With only 3 weeks (+ a day) to go before the critical primary vote on Thurs., Sept. 13 for staten senator, in the 34th Senate District (and others all over the city), the Northwest Bronx Community and Clergy Coalition is hosting a Town Hall tonight at 6:30 p.m. at Monroe College, 2501 Jerome Ave. (near Fordham Road) for Senate candidates interested in representing a few northwest Bronx districts. Alessandra Biaggi will be there. I heard that her opponent, incumbent Jeff Klein has not RSVP’d. Anyone interested in learning where candidates stand on many critical issues — health care, housing, schools, jobs, etc. — are welcome to attend.

Biaggi vs. Klein Debate on BronxTalk on Aug. 13 at 9 p.m. (39 Days to Go Before Election on Thurs., Sept. 13)

5 Aug

Just got word from BronxTalk’s veteran host Gary Axelbank that he’ll host a debate between Alessandra Biaggi and Jeff Klein, candidates for State Senate, a week from tomorrow: Monday, Aug. 13 at 9 p.m. It’s on Optimum channel 67 and Fios channel 33. Don’t have those? Well, go to a friend’s house that does have one and invite more friends!   It’s critically important because, as I’ve already written here and here, it’s a local race with impact throughout the Empire State. If you can’t watch it at that time, it’ll be on-line soon thereafter.

42 Days to Go — Taking Down Members of Bronx-Born IDC (Independent Democratic Conference)

2 Aug

8.2.18 – I wrote about Bronx politics and critical local issues for almost 20 years, when I was reporter and editor of the Norwood News (in Community Board 7) and the Bronx News Network. One thing I rarely witnessed were Democratic incumbents (all were Dems except for Guy Velella during my tenure) facing primary challengers with a good shot of winning. During my time on the job, except when corrupt incumbents were defeated or stepped down (State Senator Pedro Espada, Councilman Pedro G. Espada, State Senator Efrain Gonzalez, Councilman Larry Seabrook, Nelso Castro, Eric Stevenson, Israel Ruiz, etc., etc.) few if any vets of the City Council, state Assembly, or state Senate, faced significant challengers.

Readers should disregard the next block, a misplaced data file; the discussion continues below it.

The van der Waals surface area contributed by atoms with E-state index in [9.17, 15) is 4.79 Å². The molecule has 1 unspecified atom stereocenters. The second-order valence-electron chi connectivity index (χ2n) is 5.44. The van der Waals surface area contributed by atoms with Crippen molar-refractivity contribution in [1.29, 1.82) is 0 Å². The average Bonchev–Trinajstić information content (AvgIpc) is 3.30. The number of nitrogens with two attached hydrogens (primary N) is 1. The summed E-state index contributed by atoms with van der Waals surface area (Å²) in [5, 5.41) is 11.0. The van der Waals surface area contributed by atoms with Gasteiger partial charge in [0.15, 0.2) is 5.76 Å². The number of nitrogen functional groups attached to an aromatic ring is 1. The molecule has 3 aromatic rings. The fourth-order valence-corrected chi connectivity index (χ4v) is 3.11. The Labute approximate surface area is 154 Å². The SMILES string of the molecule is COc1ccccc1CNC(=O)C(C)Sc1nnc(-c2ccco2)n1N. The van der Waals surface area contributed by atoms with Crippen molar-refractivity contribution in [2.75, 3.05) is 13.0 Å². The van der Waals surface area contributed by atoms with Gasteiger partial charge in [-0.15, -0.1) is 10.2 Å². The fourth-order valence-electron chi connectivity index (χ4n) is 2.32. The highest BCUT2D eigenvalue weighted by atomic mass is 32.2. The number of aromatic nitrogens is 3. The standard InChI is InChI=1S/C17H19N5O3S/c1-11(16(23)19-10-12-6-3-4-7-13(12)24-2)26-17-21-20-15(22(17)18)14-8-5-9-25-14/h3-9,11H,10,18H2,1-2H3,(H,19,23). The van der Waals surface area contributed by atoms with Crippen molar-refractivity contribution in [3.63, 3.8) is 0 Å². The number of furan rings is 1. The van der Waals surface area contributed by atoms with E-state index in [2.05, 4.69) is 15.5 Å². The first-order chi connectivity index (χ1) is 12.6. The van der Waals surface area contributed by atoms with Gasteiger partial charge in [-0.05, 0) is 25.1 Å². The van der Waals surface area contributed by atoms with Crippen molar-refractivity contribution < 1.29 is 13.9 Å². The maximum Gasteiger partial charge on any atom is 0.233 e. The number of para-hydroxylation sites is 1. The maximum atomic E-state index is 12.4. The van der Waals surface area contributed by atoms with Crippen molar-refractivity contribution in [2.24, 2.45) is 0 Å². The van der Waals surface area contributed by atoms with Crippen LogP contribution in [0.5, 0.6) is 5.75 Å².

But times have changed. If there’s one thing to be grateful to Trump and his seemingly corrupt victory for, it is this: excellent and energized freshmen progressive candidates are taking it to the streets along with big teams of dedicated volunteers. They are acting on the fact that state and local elections are as – and even more in many cases – critical to democracy and local issues as presidential elections. What happens – or doesn’t happen – locally has a dramatic impact on national politics as well. Even big-shot former U.S. House Speaker Tip O’Neill famously said, “All politics is local.”

And it is not just local in terms of issues affecting Bronx residents and neighborhoods, but residents and towns of the entire Empire State.

And that’s because of the IDC, a team of eight “Democrats” who sided with Republicans in the State Senate, handed over all of the real power of Democrats to the GOP. That’s blocked every essential bill on critical issues like voting rights, school funding, a Health Care Act, and the DREAM Act from passing in the State Senate and joining forces with the Assembly, vastly controlled by Democrats.

State Senator Jeff Klein, of the Bronx, formed the IDC in 2011. It wouldn’t have existed without him. (Technically, it no longer exists since Cuomo made them shut it down earlier this year, but Klein and his team are being told to pay $1.4  million they received from the Independence Party. Like almost all other IDC incumbents, Klein faces a strong challenge from Alessandra Biaggi, who already has 400 volunteers on her team taking it to the streets, knocking on doors, phone banking, writing post cards, contributing whatever they can. Here’s her recent video.

Bronx Democrats (including me) have moaned and groaned for years that our votes don’t  count for much, particularly in presidential elections. But this is a Democratic primary with epic issues (local, state and national) at stake. Your vote – and participation – matters. Big time.

So learn more and volunteer for Biaggi (or any of the other challengers to IDC incumbents ) right now! There are only six weeks to go! The primary is on Thursday (yes, Thursday!) September 13.

Oh, and if you’d like to learn more about the IDC, check out this excellent, brief video Zephyr Teachout did last year.